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Thursday, July 24, 2014

Senior centers facing budget crunch

Wednesday, July 13, 2005

(Photo)
Sikeston Senior OAKS Center Administrator YuVone Craig delivers a hot meal to James Cecil.
SIKESTON -- By mid-morning each weekday Harold Hodge makes his way over to the Senior OAKS Center on Cresap Street in Sikeston.

He arrives just in time to help his peers piece together a giant jigsaw puzzle. And after working up an appetite, Hodges enjoys the company of others while taking in a hot meal.

But the Sikeston resident also appreciates other benefits of the center.

"I'm 70 years old and have a number of health problems, including diabetes," Hodge said. "I live alone. It's important for me to get a balanced, diabetic diet, and I'm able to do that here."

But a lack of funding at all levels has put the Sikeston senior nutrition center in a very tight crunch. For instance homemade food has been replaced by prepackaged goods and contributed to a decline in daily attendance.

Sikeston Senior OAKS administrator YuVone Craig said many of the center's problems began earlier this year when budget constraints kicked in, and Craig had to start a waiting list for its Meals on Wheels program.

"We had been rearranging our budget and reevaluating routes," Craig said. Then came Craig's most dreaded fear -- cutting 40 homebound senior citizens from the program because of funding and increased cost of gas.

"There were a lot who were really upset," Craig recalled. "There was a woman in her early 60s who was recently diagnosed with cancer, and I had to turn her down. ... It was not an easy task -- I cried for three days."

Still the Meals on Wheels program serves 115 homebound Sikeston area seniors daily and about 60-65 seniors at the center for lunch.

"To me, the center is very important because it's not just delivering meals, we also check on the seniors when we visit them. And for some of them, we're the only human contact they may have each day," Craig said.

But Sikeston isn't alone. Similar situations are found at all centers in Southeast Missouri, Craig assured.

"We have noticed because of budget cuts and a freeze on Medicaid meals, it has caused financial problems because of the rising cost of food and gas, and it's really made it hard to operate," said Beverly Miller, administrator of the Charleston Senior OAKS Center.

Charleston serves about 100 homebound residents a day, and on average 45

-50 people eat in the center daily.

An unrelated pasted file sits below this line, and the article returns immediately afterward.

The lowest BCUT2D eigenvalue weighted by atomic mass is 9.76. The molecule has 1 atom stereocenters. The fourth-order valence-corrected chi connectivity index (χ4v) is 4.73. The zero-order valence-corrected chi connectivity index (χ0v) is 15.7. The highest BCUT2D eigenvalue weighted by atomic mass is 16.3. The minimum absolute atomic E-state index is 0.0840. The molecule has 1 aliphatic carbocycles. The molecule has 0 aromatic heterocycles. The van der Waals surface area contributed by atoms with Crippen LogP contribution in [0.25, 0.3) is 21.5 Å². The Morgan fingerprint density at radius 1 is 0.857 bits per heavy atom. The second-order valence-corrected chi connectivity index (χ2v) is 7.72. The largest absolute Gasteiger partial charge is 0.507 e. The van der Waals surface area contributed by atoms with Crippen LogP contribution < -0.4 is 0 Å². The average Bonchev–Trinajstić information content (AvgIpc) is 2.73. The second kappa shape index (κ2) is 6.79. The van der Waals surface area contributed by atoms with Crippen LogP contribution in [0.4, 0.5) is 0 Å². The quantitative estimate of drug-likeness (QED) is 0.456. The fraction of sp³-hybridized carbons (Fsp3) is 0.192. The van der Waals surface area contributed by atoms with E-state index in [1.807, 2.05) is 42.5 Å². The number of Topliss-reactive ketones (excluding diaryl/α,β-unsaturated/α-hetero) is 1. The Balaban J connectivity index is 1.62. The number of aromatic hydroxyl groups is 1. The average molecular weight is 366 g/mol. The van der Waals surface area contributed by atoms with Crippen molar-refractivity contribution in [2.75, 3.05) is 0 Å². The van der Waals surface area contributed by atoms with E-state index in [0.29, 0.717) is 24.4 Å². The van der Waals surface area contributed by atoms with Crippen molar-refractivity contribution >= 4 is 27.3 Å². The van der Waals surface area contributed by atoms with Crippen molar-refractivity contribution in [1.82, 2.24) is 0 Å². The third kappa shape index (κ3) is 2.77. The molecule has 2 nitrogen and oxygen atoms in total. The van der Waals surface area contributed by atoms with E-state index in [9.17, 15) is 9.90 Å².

Lana Johnson, nutrition project director for the Southeast Missouri Agency on Aging, said a year-and-a-half ago the state advised its 10 Area Agencies on Aging -- which fund senior nutrition centers -- that the cuts would be coming, but in a slow process.

This year the Southeast Missouri Agency on Aging received $600,000 in state funding, but it must be divided up with the other centers in 18 counties. And some counties have more than one center, Craig pointed out.

"With Medicaid cuts, some seniors are choosing whether to get their medicine or eat. It's very hard for them," Craig said. "And some are able to buy medicine because they're eating here."

The state also funds federal money to the 10 agencies based on a state formula, Johnson said. Some of the formula's components include population, low income, minorities and is calculated by a point system. "We are the largest nutrition project in Missouri, and it doesn't matter," Johnson said.

In 2003, St. Louis and Kansas City combined served 1,364,747 meals compared to Southeast Missouri, which served 1,458,405 meals -- a difference of 93,658 meals.

"With the new census) the percentages for other areas went up and ours went down, and basically we got a 10 percent cut," Johnson said.

What's also made a big difference is that older people have gravitated to the Springfield/Branson area and more elderly are in St. Louis County and the Lake area, or central part of state, Johnson noted.

"If the state would change the formula, we'd be dancing in streets," Johnson said, adding that it isn't likely.

The rest of a center's budget is made up of donations.

"But you can only do so many fund-raisers because people get tired of it," Craig said. "People are bombarded by all kinds of organizations. They're strapped. We feel helpless."

Federal regulations won't allow centers to charge senior citizens so the Sikeston center requests a donation of $2.50 for those over 60, but people under 60 have to pay $4.50.

"Most who come here can pay a little contribution to the meal," Craig said. "And many of the homebound do pay on a regular basis. One lady can only pay 35 cents a meal, and she cries when she gives it (because she can't give more)."

Johnson said the centers have been looking to corporations for help and at using alternate meals. Earlier this month the Semo AAA piloted using frozen meals with its Meals on Wheels programs in New Madrid and Pemiscot counties and so far the response has been overwhelmingly positive, Johnson said, adding this may be something other centers will switch to in the future. Financial assistance isn't the only thing centers need -- volunteers are also in need, Craig said.

Now the younger seniors, those ages 60-65, are traveling and being active -- which is good -- but when the baby boomers get into their 80s and 90s, they need a place for to come and socialize, Craig said.

"Even volunteering once a month is even a big help," Craig said.

Meanwhile 91-year-old A.C. Thrower has been coming everyday to the Sikeston center since his wife died.

"I come here 'cause I need to eat and I need friends and I live alone," Thrower said. "I don't know what I'd do if I didn't have this."